The UK’s PRS industry has tentatively welcomed the plan to fold PRS regulator the Phone Paid Services Authority (PSA) into Ofcom from late 2023.
Joanna Cox, General Manager, Association for Interactive Media and Micropayments (AIMM), says: “While we are surprised by this announcement, coming less than a month after the launch of a new Code of Practice, we do understand the reasons that have been put forward for the absorption of the PSA into Ofcom. Huge progress has been made through collaboration across Industry and ongoing communication with the PSA – in particular the ability to liaise with the regulator on highly technical matters – and we look forward to continuing this relationship with Ofcom. As the transition develops, we will continue to work with our members to ensure that they are consulted and able to input into the regulatory changes at every stage. In building a new relationship with Ofcom, we are keen that we can help refine further a regulatory landscape that is proportionate and allows for innovation and opportunity in our changing market.”
Compliance monitoring firm MCP also broadly welcomes the move, stressing that Ofcom bringing regulation in-house appears to recognise the maturity of the market and reduced investigatory requirement after complaint channels have dried to a trickle.
MCP Founder, Toby Padgham, says: “MCP believes that there is now a good foundation for the industry to grow sustainably, supported by better recognising and encouraging the self-regulatory ethos and where the regulator acts as a necessary back-stop. Industry is now equipped with more responsive market monitoring, fraud blocking protection, KYC enabling PIN-Loop verification and better-informed risk control procedures. This will enable the market to grow in a more controlled manner.”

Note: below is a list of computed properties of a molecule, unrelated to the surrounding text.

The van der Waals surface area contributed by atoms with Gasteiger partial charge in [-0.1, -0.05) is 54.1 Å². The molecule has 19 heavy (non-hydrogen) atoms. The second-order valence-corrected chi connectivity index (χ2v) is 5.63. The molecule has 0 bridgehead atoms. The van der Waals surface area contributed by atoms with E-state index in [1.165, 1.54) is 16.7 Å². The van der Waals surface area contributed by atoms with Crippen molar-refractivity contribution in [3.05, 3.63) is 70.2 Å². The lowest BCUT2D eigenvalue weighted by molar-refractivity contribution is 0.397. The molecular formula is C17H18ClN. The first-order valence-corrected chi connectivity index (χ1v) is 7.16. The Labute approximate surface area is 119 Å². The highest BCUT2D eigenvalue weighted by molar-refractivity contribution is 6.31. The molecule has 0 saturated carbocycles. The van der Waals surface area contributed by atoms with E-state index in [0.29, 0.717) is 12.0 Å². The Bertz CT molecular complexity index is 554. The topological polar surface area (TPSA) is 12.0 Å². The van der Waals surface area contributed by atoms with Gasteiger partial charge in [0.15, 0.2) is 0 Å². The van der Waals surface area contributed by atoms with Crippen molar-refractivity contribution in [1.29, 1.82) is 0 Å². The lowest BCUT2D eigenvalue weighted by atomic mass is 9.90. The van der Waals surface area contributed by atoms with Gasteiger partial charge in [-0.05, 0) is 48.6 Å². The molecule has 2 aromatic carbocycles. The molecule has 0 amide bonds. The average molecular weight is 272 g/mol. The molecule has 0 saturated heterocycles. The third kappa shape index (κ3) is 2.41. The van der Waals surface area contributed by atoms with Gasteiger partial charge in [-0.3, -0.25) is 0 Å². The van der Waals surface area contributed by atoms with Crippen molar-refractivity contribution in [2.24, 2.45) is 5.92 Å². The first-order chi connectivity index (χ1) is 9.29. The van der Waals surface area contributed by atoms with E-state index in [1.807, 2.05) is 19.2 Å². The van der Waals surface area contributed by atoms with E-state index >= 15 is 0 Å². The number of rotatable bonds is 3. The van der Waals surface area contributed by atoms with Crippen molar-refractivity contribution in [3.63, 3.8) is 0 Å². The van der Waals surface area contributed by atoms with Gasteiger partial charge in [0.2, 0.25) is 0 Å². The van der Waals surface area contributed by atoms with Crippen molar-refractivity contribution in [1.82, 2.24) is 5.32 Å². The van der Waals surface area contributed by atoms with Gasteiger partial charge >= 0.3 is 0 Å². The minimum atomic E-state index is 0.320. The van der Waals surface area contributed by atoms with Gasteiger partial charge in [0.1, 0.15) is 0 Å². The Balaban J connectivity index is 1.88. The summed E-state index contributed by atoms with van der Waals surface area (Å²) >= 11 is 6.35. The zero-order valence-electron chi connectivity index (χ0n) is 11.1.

According to MCP, it appears that the move will not signal any reduction in regulatory standards or expectation, though it is expected that this may open the door to significant cost savings, which are widely anticipated to be achieved by the combined operational costs, along with the reduced workload.
It is hoped the reduced financial burden of regulatory oversight – a tax that is ultimately incurred by the consumer through increased product costs – will be passed on, through a reduction in the levy currently applied to the sector on every transaction.
David Ashman, Head of Compliance at MCP, adds: “Regulators and mobile operators in other countries may find it useful to learn from the UK market evolution to avoid the boom-and-bust lifecycle and use targeted self-regulation to build a sustainable market from inception; minimising the need for more prescriptive regulation that might hold back innovation.”